a time. There are jumpers that must be set correctly depending on which connector is to be used.
The user must set jumpers “J2” and “J9” to either RS-232, RS-485, or position the jumper only
on one pin (no connection) for Fiber Optic. When set in one position, the other connections will
be disabled.
The Fiber Optic connection may be used to build a star network. The module can also be used to
bridge several units using the RS-485 ports, provided the communication channel is converted to
RS-485 before the first PCD, and that each device is set to a different address. A converter may
be required to convert the RTU output from RS-232 to RS-485. See the Section 8 for further
details on communication.
Note: Some Radios require Ready to Send (RTS)/Clear to Send (CTS) handshaking. If this is the
case a COM3 or COM4 module may be required.

Figure 2-9. COM Type 2a - Communications Module

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2.5.8 COM Type 3 – Communications Module


The COM Type 3 Communications Module provides an isolated RS-232 port with selectable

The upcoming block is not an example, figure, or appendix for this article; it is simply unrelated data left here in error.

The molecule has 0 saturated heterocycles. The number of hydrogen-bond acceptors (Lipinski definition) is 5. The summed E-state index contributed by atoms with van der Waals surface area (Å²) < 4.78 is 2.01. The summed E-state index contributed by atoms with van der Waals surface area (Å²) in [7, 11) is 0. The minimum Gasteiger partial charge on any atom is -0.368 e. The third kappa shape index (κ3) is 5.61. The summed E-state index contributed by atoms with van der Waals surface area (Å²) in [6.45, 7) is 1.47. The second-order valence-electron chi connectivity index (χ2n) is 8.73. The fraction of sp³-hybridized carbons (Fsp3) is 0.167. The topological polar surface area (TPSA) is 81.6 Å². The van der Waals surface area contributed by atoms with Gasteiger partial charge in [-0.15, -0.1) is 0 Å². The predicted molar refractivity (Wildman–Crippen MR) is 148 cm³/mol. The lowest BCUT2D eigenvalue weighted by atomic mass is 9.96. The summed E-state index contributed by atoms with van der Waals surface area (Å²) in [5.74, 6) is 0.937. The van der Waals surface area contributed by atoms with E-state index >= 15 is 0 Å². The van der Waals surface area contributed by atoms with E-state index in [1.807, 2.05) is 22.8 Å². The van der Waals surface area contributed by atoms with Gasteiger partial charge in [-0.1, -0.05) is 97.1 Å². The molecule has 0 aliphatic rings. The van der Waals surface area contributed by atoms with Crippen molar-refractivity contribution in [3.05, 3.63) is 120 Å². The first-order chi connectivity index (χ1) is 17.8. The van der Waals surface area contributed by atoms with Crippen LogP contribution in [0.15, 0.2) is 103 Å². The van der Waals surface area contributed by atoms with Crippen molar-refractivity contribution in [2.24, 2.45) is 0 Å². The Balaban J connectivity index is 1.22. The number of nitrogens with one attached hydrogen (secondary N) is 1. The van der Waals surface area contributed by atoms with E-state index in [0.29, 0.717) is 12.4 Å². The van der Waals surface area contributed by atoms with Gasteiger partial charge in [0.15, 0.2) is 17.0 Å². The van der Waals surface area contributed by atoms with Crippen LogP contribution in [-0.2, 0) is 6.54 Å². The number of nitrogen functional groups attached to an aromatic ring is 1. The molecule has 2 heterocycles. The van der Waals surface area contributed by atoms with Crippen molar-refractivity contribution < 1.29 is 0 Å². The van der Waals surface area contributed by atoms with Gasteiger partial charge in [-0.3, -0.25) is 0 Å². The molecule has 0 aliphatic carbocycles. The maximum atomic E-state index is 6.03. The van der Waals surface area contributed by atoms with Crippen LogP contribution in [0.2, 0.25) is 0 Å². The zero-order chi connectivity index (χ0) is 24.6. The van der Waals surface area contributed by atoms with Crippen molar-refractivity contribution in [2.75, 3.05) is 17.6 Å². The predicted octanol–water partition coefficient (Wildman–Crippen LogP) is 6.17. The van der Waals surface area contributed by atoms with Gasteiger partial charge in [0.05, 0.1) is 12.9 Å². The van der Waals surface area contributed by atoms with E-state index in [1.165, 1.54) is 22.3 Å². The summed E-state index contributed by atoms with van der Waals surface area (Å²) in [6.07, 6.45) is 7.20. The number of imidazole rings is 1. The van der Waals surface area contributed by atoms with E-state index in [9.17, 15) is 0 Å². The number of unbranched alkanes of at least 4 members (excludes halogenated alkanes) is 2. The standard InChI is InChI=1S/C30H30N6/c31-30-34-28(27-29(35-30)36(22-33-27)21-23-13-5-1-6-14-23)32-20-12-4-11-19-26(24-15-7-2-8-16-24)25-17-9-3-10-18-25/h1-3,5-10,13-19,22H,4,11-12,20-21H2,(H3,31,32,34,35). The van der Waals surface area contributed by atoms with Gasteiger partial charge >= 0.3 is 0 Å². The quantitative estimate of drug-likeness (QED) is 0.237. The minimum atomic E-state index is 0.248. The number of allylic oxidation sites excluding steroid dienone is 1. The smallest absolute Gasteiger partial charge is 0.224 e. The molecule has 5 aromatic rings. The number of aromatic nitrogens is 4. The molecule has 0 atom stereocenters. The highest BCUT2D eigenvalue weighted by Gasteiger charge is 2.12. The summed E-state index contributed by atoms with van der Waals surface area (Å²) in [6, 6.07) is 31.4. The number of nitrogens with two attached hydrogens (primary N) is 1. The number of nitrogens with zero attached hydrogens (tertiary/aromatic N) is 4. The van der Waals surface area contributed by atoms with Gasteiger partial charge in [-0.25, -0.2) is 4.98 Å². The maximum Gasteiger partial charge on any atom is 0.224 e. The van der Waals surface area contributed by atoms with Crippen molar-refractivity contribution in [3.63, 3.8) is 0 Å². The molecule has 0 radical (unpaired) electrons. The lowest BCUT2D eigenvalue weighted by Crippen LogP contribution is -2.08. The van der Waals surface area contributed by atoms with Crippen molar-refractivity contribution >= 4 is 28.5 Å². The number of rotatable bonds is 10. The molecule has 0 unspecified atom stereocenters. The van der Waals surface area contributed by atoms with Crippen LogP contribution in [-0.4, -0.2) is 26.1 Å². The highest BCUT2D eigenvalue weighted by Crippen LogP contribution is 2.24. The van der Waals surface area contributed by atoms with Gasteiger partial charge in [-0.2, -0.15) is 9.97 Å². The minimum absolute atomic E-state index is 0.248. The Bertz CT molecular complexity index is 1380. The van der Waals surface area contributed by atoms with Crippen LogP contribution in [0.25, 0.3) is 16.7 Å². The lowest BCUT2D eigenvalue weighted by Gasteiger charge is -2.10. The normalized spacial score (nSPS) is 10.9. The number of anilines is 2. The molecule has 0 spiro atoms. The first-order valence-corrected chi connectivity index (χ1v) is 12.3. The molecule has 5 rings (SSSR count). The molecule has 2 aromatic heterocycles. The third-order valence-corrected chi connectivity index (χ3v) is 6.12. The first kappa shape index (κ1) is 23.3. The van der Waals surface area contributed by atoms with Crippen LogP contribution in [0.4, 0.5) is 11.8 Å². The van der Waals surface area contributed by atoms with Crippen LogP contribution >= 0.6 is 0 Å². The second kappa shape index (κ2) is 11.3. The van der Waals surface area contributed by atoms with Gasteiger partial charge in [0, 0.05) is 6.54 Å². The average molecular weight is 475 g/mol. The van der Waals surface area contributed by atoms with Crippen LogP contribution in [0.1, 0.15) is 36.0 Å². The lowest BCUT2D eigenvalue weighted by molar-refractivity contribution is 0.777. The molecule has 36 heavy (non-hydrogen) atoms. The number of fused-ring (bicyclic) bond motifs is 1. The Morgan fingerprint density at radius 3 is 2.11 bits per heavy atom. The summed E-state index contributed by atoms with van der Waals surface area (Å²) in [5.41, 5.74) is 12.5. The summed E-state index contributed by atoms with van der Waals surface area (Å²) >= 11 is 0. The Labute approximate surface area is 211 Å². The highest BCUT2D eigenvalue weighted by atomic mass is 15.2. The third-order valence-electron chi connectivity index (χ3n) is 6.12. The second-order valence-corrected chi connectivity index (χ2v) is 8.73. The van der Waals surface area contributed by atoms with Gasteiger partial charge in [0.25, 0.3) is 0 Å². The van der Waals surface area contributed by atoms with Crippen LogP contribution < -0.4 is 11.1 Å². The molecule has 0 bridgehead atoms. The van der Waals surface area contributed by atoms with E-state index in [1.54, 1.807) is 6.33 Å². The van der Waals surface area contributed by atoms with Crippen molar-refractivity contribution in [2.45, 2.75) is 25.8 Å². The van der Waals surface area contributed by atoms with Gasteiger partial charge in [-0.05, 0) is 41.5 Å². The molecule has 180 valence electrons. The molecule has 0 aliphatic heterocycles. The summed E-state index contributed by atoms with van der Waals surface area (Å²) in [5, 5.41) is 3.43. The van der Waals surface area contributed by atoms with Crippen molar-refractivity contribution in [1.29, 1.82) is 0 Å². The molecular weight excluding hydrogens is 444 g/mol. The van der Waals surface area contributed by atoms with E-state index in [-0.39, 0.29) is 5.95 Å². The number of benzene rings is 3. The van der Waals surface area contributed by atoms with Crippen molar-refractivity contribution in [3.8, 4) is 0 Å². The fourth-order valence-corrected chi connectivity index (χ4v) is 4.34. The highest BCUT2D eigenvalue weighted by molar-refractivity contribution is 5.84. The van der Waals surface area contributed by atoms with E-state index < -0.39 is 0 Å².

RTS/CTS handshaking and RS-485 port on the back panel of the PCD.
Please refer to Section 8 for detailed information on the communication ports available and
required jumper settings.
The COM Type 3 module only resides in Slot E on the PCD case.

2.5.8.1 COM3 Operation


The COM3 is a circuit card with a central processor and two serial communications connectors,
2 FRONT & REAR PANELS

RS-232 and RS-485. These serial communication ports build a communication network. It may
be a looped network, a star network, a one-to-one/single network, or a combination of the
different types of networks. The COM3 module may also perform a hardware interface bridge